I managed to pick up an early copy of the Stormrage novel, due to be released tomorrow. I read through most of it on Saturday and finished yesterday after coming down with a nasty case of the stomach flu.
By early copy, I mean that my local Barnes and Noble accidentally stocked it early on their shelves and I happened to wander by. “Hmm, is that supposed to be out yet?” I wondered. I checked my handy iPhone and confirmed that the release date was not until the 23rd. I excitedly snatched the book off the shelf and purchased it, hoping that no one would notice their error. Apparently the release dates of novels based on video games aren’t important to everyone else in the world. I felt a strange satisfaction at taking advantage of their mistake.
I figured I would take this opportunity to write a quick review.
The novel is written by Richard A. Knaak who has written several other Warcraft novels, such as the War of the Ancients trilogy, Day of the Dragon, and Night of the Dragon. I have read all of his previous novels, as well as quite a few others by authors Christie Golden, Aaron Rosenberg, etc. There have been a lot of complaints throughout the community about his writing in the past. His characters are rather two-dimensional, with pure evil villains and over-powerful heroes single-handedly saving the world. The time travel-element of War of the Ancients is most often criticized as being a poorly contrived way to introduce a character of Knaak’s own creation, Rhonin the mage. He uses plot devices in a predictable way, and often inserts unnecessarily floral language. Despite these flaws, his books are fast-paced and enjoyable reads if you don’t come in expecting much. I wouldn’t recommend them to fantasy readers who aren’t interested in the Warcraft universe, but for fans they are very valuable. They have provided extensive lore, and have even shaped the future of WOW with introductions of the dragon aspects Ysera, Nozdormu, and Malygos, and other characters that Blizzard has since incorporated in to the game like Rhonin. His previous novels have helped create a rich background of the history of Azeroth, and have deepened my immersion into the game.
Stormrage is obviously about the great night elf druid, Malfurion Stormrage, who has been a savior to his people, and to Azeroth several times over. Last we heard of him he was trapped in the Emerald Dream, as described in several quests in-game. This novel reveals what has happened to him, and details the epic struggle against the encroaching Emerald Nightmare, a corrupted area of the Dream. Main characters include Tyrande Whisperwind, Broll Bearmantle, and Fandral Staghelm. Many other prominent characters in the Warcraft universe also make an appearance.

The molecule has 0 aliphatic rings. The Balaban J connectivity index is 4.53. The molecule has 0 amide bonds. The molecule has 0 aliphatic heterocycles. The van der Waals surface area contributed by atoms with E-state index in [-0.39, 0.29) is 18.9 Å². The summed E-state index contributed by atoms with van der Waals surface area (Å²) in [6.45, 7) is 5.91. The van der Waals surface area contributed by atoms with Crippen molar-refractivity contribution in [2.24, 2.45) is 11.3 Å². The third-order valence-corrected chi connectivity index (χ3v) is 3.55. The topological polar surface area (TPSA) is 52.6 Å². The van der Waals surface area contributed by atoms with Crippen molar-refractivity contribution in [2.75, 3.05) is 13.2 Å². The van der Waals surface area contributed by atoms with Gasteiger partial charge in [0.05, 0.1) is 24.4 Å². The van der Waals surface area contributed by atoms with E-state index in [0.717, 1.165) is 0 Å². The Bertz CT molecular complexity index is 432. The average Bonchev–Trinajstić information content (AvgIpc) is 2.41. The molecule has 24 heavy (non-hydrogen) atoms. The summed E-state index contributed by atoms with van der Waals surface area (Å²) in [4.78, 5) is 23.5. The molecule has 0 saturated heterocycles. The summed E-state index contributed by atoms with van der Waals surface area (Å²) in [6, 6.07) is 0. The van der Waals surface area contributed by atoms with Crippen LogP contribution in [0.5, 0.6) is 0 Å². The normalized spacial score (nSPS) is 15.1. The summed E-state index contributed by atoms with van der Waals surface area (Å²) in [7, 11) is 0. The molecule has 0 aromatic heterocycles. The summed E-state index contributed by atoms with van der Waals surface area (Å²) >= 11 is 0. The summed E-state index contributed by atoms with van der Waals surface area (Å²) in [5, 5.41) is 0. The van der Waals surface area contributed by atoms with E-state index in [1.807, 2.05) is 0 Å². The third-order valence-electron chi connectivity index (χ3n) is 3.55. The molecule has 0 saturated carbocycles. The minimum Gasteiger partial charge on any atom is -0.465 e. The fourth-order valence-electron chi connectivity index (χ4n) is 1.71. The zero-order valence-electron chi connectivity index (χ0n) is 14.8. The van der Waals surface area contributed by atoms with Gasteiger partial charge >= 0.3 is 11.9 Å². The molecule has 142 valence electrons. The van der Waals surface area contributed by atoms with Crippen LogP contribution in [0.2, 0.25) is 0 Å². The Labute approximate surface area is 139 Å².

Knaak mentions the occurrences in the War of the Ancients novels rather frequently, and although not necessary, I would recommend reading them prior. There were also references to the events in the Warcraft comic concerning Broll Bearmantle and his relationship with Varian Wrynn and the blood elf Valeera. These felt incredibly forced and led to some very awkward dialogue.
I don’t want to spoil the plot too much as I know that very few have read it yet. Perhaps I will return to discuss it’s impacts on the lore in a few weeks or months. Suffice to say that the events in the book do change the world as we know it. If you care about lore at all you should read this book or find someone to give you a summary.
It is your typical “save-the-world” story, with our heroes struggling against seemingly insurmountable odds. The Emerald Nightmare hides an evil foe who tortures Malfurion, and foils the plans of his rescuers every step of the way. Many sacrifices are made as all of Azeroth fights to save itself from utter destruction, again. Several characters that we know meet their demise, and others are drastically changed by the experience.
It was a very quick read – the 400+ pages of the book simply flew by. The story was fascinating, and the imagery was quite vivid. He does a good job of making the reader understand how dire the situation is, and the fight against the Emerald Nightmare feels very epic in scale. The characters sometimes fall flat, but this is hardly unusual for fantasy novels. Malfurion is pulled from the sidelines to the spotlight as an amazing Alliance-side hero, rivaling, if not surpassing Thrall’s greatness. His relationship with Tyrande is quite beautiful, and I was glad to see more of it. I also enjoyed the random scenes with other major lore figures, such as an especially touching moment with Sylvanas. Knaak even wrapped up plot points from in-game quests, proving that he does pay attention to details. Did you ever wonder what Staghelm was doing with all of that Morrowgrain? This is your chance to find out.
There were only occasional cringe-worthy moments, such as when Knaak described that “Malfurion realized his mistake” far too many times. He is still only an average fantasy writer, but the book is enjoyable (although I’m sure you’ll see many forum trolls calling him Knaak the Hack or other such QQing).
I am extremely interested in how Blizzard is planning on incorporating the contents of the novel into the game. This is the first Warcraft novel that is actually set in the present. Will this be another storyline that runs alongside the Deathwing one, or will they act as if the events have already occurred when Cataclysm launches? This seems like it will be a challenge for Blizzard, and I’m crossing my fingers that they will execute it well.
TLDR: The book contains lore you’ll want to know about, and is an enjoyable page-turner despite Knaak’s flaws as a writer.